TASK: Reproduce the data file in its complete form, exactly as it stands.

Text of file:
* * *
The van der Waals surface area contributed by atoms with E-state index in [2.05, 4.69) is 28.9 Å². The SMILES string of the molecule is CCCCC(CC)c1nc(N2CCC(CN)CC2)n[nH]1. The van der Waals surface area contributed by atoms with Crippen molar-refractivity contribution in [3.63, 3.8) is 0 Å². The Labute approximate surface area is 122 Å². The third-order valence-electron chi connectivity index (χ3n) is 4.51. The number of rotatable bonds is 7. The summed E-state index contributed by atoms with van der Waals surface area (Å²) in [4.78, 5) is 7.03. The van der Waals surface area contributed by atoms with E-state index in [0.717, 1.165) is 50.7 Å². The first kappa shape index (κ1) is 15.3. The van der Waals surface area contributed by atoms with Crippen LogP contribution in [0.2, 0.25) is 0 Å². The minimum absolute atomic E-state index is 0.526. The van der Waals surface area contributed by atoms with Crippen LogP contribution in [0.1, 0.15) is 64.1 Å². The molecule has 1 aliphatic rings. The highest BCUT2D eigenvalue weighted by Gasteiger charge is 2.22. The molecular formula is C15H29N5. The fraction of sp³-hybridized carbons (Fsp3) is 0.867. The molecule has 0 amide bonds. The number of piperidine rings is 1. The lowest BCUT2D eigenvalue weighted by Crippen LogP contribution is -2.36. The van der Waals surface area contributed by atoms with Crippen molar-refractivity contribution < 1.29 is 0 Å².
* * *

The van der Waals surface area contributed by atoms with E-state index in [2.05, 4.69) is 28.9 Å². The SMILES string of the molecule is CCCCC(CC)c1nc(N2CCC(CN)CC2)n[nH]1. The van der Waals surface area contributed by atoms with Crippen molar-refractivity contribution in [3.63, 3.8) is 0 Å². The Labute approximate surface area is 122 Å². The third-order valence-electron chi connectivity index (χ3n) is 4.51. The number of rotatable bonds is 7. The summed E-state index contributed by atoms with van der Waals surface area (Å²) in [4.78, 5) is 7.03. The van der Waals surface area contributed by atoms with E-state index in [0.717, 1.165) is 50.7 Å². The first kappa shape index (κ1) is 15.3. The van der Waals surface area contributed by atoms with Crippen LogP contribution in [0.2, 0.25) is 0 Å². The minimum absolute atomic E-state index is 0.526. The van der Waals surface area contributed by atoms with Crippen LogP contribution in [0.1, 0.15) is 64.1 Å². The molecule has 1 aliphatic rings. The highest BCUT2D eigenvalue weighted by Gasteiger charge is 2.22. The molecular formula is C15H29N5. The fraction of sp³-hybridized carbons (Fsp3) is 0.867. The molecule has 0 amide bonds. The number of piperidine rings is 1. The lowest BCUT2D eigenvalue weighted by Crippen LogP contribution is -2.36. The van der Waals surface area contributed by atoms with Crippen molar-refractivity contribution < 1.29 is 0 Å².